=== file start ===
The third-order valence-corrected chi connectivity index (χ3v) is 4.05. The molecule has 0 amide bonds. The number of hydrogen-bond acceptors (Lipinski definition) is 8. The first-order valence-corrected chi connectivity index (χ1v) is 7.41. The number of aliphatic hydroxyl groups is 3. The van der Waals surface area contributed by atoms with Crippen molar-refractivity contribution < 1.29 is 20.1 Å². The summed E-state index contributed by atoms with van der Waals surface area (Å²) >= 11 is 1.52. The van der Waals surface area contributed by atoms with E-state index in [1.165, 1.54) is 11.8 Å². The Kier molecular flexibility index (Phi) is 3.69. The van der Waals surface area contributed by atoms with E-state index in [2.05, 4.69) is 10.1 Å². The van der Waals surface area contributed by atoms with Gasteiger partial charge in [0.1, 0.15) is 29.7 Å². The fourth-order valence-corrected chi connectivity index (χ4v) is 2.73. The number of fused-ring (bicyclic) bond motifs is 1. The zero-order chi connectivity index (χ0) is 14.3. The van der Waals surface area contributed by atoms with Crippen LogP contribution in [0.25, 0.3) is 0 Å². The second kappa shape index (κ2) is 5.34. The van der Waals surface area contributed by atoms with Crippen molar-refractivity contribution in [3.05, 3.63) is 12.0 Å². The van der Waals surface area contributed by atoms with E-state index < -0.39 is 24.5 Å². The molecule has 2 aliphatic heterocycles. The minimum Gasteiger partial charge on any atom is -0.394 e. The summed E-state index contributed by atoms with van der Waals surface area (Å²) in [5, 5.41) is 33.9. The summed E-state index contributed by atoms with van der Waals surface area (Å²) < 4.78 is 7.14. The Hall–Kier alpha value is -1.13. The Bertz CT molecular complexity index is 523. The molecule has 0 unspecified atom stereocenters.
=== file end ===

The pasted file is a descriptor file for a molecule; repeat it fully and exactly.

The third-order valence-corrected chi connectivity index (χ3v) is 4.05. The molecule has 0 amide bonds. The number of hydrogen-bond acceptors (Lipinski definition) is 8. The first-order valence-corrected chi connectivity index (χ1v) is 7.41. The number of aliphatic hydroxyl groups is 3. The van der Waals surface area contributed by atoms with Crippen molar-refractivity contribution < 1.29 is 20.1 Å². The summed E-state index contributed by atoms with van der Waals surface area (Å²) >= 11 is 1.52. The van der Waals surface area contributed by atoms with E-state index in [1.165, 1.54) is 11.8 Å². The Kier molecular flexibility index (Phi) is 3.69. The van der Waals surface area contributed by atoms with E-state index in [2.05, 4.69) is 10.1 Å². The van der Waals surface area contributed by atoms with Gasteiger partial charge in [0.1, 0.15) is 29.7 Å². The fourth-order valence-corrected chi connectivity index (χ4v) is 2.73. The number of fused-ring (bicyclic) bond motifs is 1. The zero-order chi connectivity index (χ0) is 14.3. The van der Waals surface area contributed by atoms with Crippen LogP contribution in [0.25, 0.3) is 0 Å². The second kappa shape index (κ2) is 5.34. The van der Waals surface area contributed by atoms with Crippen molar-refractivity contribution in [3.05, 3.63) is 12.0 Å². The van der Waals surface area contributed by atoms with E-state index < -0.39 is 24.5 Å². The molecule has 2 aliphatic heterocycles. The minimum Gasteiger partial charge on any atom is -0.394 e. The summed E-state index contributed by atoms with van der Waals surface area (Å²) in [5, 5.41) is 33.9. The summed E-state index contributed by atoms with van der Waals surface area (Å²) < 4.78 is 7.14. The Hall–Kier alpha value is -1.13. The Bertz CT molecular complexity index is 523. The molecule has 0 unspecified atom stereocenters.